> The latest revision of WebTV runs on a 56k soft modem in the
>background on an 8MHz MIPS R4000 processor.
...and then argued that this meant that the CPU performance
cost of a soft modem was about $6.
Well, I was really wrong about this, and should have double
checked before posting. Thanks to Alan Cox for questioning this
The WebTVPlus, which has the 56kbps soft modem as a background
task, actually uses a 167MHz R4640. So, my approximate upper bound on
CPU cost of a soft modem at $.75/Mhz by my previous argument would
then be $125.25 significantly more than the cost of a hardware modem
(correcting my previous estimatation of 8MHz x $.75/MHz = $6
It might be worth finding out what is the slowest CPU on
which 56kbps winmodems currently run, as a better rough upper bound.
In the meantime, however, Alan has kindly included another basis for a
reasonable estimate of the CPU cost of a soft modem:
>Digitals own figures for a 200Mhz strongarm SA110 and their commercial
>software mode is 25% of the resources of the chip.
If 1 strongarm MHz = 1 Pentium MHz = $.75, then this would be
about $37.50 of CPU cost, or only a little savings from the cost
premium of a hardware modem, or maybe negative savings if the strongarm
is significantly faster per megahertz than the pentium.
On the other hand, the Cyrix cost per Pentium MHz appeared to
be something like $.25, which could bring that soft modem CPU cost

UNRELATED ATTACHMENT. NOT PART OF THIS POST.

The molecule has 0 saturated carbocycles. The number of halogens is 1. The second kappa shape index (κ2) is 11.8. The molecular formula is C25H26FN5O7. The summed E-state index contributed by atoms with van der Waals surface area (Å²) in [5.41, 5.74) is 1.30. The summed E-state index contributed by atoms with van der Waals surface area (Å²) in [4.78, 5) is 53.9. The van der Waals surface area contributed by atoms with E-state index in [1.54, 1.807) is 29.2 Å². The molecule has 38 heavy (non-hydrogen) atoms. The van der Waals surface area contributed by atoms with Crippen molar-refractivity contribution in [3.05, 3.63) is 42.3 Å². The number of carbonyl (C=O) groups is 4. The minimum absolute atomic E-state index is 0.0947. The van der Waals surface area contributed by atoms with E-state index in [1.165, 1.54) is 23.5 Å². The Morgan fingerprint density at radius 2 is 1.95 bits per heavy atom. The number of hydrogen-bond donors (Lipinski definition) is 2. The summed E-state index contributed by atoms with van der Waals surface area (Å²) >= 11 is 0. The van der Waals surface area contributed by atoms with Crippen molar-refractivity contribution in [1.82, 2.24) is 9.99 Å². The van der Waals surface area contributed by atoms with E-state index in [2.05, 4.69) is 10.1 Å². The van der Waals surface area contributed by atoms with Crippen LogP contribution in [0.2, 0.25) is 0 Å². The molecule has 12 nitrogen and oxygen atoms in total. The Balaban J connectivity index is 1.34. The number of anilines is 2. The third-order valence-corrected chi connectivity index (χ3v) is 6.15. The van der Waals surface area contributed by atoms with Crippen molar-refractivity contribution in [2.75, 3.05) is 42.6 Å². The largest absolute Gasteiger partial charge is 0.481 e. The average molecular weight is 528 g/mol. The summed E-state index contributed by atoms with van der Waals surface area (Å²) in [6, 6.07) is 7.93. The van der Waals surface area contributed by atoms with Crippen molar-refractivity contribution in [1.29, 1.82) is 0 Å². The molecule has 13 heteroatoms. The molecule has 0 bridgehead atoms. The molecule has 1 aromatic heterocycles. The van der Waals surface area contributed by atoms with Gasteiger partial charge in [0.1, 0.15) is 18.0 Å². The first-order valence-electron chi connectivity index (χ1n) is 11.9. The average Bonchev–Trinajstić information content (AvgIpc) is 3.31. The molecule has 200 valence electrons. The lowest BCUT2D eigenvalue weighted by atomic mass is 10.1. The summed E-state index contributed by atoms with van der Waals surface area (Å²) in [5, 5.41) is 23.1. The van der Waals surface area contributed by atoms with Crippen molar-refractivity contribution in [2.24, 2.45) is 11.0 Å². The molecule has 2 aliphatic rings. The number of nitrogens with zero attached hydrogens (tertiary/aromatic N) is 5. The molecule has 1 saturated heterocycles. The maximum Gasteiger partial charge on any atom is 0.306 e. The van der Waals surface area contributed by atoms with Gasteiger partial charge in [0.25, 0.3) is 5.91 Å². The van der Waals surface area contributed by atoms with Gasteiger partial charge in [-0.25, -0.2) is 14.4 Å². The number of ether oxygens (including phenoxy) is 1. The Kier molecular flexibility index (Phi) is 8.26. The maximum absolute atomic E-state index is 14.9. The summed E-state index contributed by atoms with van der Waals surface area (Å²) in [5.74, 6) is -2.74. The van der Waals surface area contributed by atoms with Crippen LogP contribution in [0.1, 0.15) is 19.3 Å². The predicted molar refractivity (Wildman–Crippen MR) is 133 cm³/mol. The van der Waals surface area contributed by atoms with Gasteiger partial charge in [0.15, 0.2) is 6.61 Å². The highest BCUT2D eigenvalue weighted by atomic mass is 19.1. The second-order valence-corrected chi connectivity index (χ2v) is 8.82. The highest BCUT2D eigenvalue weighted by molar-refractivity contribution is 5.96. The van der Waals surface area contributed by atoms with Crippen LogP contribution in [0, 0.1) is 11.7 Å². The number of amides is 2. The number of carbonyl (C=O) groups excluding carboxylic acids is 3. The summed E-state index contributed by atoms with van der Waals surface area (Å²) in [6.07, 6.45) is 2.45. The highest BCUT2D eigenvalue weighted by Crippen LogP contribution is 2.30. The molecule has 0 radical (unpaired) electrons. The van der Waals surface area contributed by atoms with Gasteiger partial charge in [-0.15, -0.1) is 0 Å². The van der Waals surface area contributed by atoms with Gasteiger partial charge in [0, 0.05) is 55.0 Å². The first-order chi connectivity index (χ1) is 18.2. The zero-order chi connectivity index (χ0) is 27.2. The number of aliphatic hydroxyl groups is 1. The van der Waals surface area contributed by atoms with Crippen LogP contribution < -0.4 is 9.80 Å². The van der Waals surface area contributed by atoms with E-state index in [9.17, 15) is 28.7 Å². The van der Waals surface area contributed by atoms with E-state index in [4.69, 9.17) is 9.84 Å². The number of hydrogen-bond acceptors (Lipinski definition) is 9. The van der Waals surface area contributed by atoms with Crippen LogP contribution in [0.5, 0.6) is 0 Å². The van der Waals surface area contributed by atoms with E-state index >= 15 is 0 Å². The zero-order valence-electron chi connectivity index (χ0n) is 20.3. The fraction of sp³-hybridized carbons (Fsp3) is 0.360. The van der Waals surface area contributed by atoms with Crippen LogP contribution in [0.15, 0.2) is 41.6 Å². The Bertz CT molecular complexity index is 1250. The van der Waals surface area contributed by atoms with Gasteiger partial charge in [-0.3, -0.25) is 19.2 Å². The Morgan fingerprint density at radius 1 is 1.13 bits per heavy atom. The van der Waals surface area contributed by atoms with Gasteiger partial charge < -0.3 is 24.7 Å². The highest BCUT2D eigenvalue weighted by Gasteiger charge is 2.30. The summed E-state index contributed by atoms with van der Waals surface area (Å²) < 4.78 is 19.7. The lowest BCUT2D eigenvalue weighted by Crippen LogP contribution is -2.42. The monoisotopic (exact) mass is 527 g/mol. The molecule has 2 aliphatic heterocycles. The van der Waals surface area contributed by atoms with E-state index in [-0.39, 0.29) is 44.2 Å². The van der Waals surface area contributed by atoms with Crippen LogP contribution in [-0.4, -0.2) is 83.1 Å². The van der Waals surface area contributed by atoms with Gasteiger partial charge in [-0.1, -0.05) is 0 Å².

down to $12.50 ($37.50/3), and I think CPU price/performance ratios
will improve faster than those of hard modems, and you can use the
soft modem CPU power for other things when your modem is off, and I
think you CPU will likely continue in some active use for longer than
your modem. Also, if your usage pattern is that your CPU is basically
idle when you are downloading, your CPU cost is really only the CPU
cost of maintaining the software modem in an idle but connected state.
Anyhow, I will have to revise my claim that the CPU costs of a
winmodem are almost always vastly less than the price premium of a
hardware modem. It looks like it really depends on what level of CPU
you are using. For high end systems, with higher $/MIPS ratios,
WinModems may not yet be economically optimal. For most other systems
(Celeron, Cyrix), they might save you money already if there were
It also appears that the estimated 7.25 million Linux users of
the world are not going to collectively waste over US$100 million on
hardware modems, but I do think that that figure is probably still in
the tens of millions of US dollars as those that would save money with
winmodems find themselves unable to do so.
-- Adam J. Richter __ ______________ 4880 Stevens Creek Blvd, Suite 205 email@example.com \ / San Jose, California 95129-1034 +1 408 261-6630 | g g d r a s i l United States of America fax +1 408 261-6631 "Free Software For The Rest Of Us."
- To unsubscribe from this list: send the line "unsubscribe linux-kernel" in the body of a message to firstname.lastname@example.org Please read the FAQ at http://www.altern.org/andrebalsa/doc/lkml-faq.html